/Talk with your lawyer, Bill Barr: Kamala Harris warns Trump against attempt to suppress the vote

Talk with your lawyer, Bill Barr: Kamala Harris warns Trump against attempt to suppress the vote

Sen. Kamala Harris tore into President Donald Trump Wednesday night for his threat to withhold federal funds from states over absentee ballots, warning such an act would be illegal. 

“Mr. President, it is a federal crime to withhold money from states with the purpose of interfering with people’s right to vote,” the former California attorney general told MSNBC host Joy Reid.

“So, you may want to talk to your lawyer, Bill Barr, about that,” Harris added, in an apparent swipe at the independence of Attorney General William Barr, whom critics have accused of acting more like the president’s personal attorney than the nation’s top law enforcement official. 

On Wednesday morning, Trump said in a tweet that Michigan had sent millions of voters absentee ballots “illegally and without authorization by a rogue Secretary of State.” 

“I will ask to hold up funding to Michigan if they want to go down this Voter Fraud path!” wrote the president, who has railed against efforts to expand mail-in-voting in response to the coronavirus pandemic.

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The president was referring to Michigan Secretary of State Jocelyn Benson’s announcement on Tuesday that absentee ballot applications – not actual ballots – would be sent to all of the state’s 7.7 million voters, giving them the option to receive a ballot in the mail to vote in the Aug. 4 primary and Nov. 3 general election, rather than going to a polling place. 

While it is illegal in Michigan to send absentee ballots to voters who do not formally request them, it is far from clear that there are the same legal hurdles to sending applications for the absentee ballots to registered voters, though it could be challenged in court.

Trump later deleted the initial tweet to clarify he was referring to applications, and not ballots, though that was the only aspect of the tweet he changed. 

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“To have this kind of distraction is just ridiculous,” Michigan Gov. Gretchen Whitmer, whose state is facing a massive flood on top of the coronavirus pandemic, told “CBS This Morning” on Thursday. 

“Threatening to take money away from a state that is hurting as bad as we are right now is just scary, and I think something that is unacceptable,” Whitmer said.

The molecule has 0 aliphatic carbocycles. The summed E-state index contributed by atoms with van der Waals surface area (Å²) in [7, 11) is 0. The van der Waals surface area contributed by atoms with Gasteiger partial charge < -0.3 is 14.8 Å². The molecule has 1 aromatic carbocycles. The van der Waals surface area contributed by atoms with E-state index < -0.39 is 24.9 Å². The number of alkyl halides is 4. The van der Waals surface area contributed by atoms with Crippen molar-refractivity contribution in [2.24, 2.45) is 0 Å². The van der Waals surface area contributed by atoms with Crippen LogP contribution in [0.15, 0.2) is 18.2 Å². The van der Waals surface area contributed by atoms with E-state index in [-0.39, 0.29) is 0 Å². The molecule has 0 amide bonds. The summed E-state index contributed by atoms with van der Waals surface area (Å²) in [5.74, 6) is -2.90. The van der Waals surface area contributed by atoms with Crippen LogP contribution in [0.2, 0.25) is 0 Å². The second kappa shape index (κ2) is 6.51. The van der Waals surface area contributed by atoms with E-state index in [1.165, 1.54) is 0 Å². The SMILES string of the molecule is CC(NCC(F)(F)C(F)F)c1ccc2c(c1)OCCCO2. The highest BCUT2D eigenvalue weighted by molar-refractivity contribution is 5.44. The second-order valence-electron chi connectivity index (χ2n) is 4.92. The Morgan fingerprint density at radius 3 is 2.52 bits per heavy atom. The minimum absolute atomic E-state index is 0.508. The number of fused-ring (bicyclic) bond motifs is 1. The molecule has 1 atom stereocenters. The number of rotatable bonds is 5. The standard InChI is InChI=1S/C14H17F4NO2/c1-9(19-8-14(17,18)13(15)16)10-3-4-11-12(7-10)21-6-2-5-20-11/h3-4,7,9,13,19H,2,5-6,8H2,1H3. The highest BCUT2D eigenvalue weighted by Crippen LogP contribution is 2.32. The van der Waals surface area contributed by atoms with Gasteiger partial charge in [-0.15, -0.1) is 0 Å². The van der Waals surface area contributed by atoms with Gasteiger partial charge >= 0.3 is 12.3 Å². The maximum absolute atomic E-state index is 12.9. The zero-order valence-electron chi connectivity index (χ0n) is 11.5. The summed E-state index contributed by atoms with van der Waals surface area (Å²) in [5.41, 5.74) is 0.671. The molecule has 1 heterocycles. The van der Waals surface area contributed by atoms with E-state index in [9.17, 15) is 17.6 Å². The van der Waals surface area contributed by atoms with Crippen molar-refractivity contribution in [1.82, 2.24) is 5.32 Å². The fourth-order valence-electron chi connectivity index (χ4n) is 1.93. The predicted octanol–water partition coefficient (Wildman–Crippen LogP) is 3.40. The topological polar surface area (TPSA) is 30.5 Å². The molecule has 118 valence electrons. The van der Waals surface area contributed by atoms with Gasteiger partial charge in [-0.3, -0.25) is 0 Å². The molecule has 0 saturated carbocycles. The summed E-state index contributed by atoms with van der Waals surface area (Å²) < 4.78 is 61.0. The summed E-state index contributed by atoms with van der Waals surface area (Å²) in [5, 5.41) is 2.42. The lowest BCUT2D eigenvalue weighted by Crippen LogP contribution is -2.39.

The president made a similar threat against Nevada, where Republican Secretary of State Barbara Cegavske has ordered an all mail-in election for the state’s June 9 primary – which has no bearing on the presidential race because Nevada held its Democratic presidential caucus in February, and canceled its Republican presidential caucus.

Cegavske, whose decision was upheld by a federal judge earlier this month, defended the move as “necessary and prudent” in order to “protect the health and safety of voters and election workers,” in a statement responding to the president’s tweet

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“For over a century, Nevadans, including members of the military, citizens residing outside the state, voters in designated mailing precincts, and voters requesting absentee ballots, have been voting by mail with no evidence of election fraud,” Cegavske said. 

“For the President to threaten federal funding in the midst of a pandemic over a state exercising its authority to run elections in a safe and legal manner is inappropriate and outrageous,” said Nevada’s Democratic Gov. Steve Sisolak in a response to Trump on Twitter. 

Trump, who himself votes absentee, has said voting by mail is a “dangerous thing” and “subject to tremendous corruption,” despite a lack of evidence that there is a statistically significant amount of fraud in the five states that conduct their elections entirely by mail. 

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In a March 30 “Fox & Friends” interview, Trump also said he feared a shift to vote-by-mail could lead to “levels of voting that – if you ever agreed to it – you’d never have a Republican elected in this country again.” 

Harris said she believed the latter concern was the primary reason Trump tweeted his threats against states shiting to mail-in ballots. 

“He is always in the business of attempting to intimidate, and using his tweets as the method by which he does that,” she said. “But also it’s clear that he’s worried about whether he’s going to win this election.” 

Harris, who is on the list of potential running mates for the presumptive Democratic nominee Joe Biden, said Trump’s aim was to reduce the number of people voting because he thought it would improve his chances of reelection. 

“This is another example of Donald Trump being complicit with an attempt, or even purposely attempting, to suppress the vote in an election.”

Contributing: Todd Spangler, Detroit Free Press; The Associated Press 

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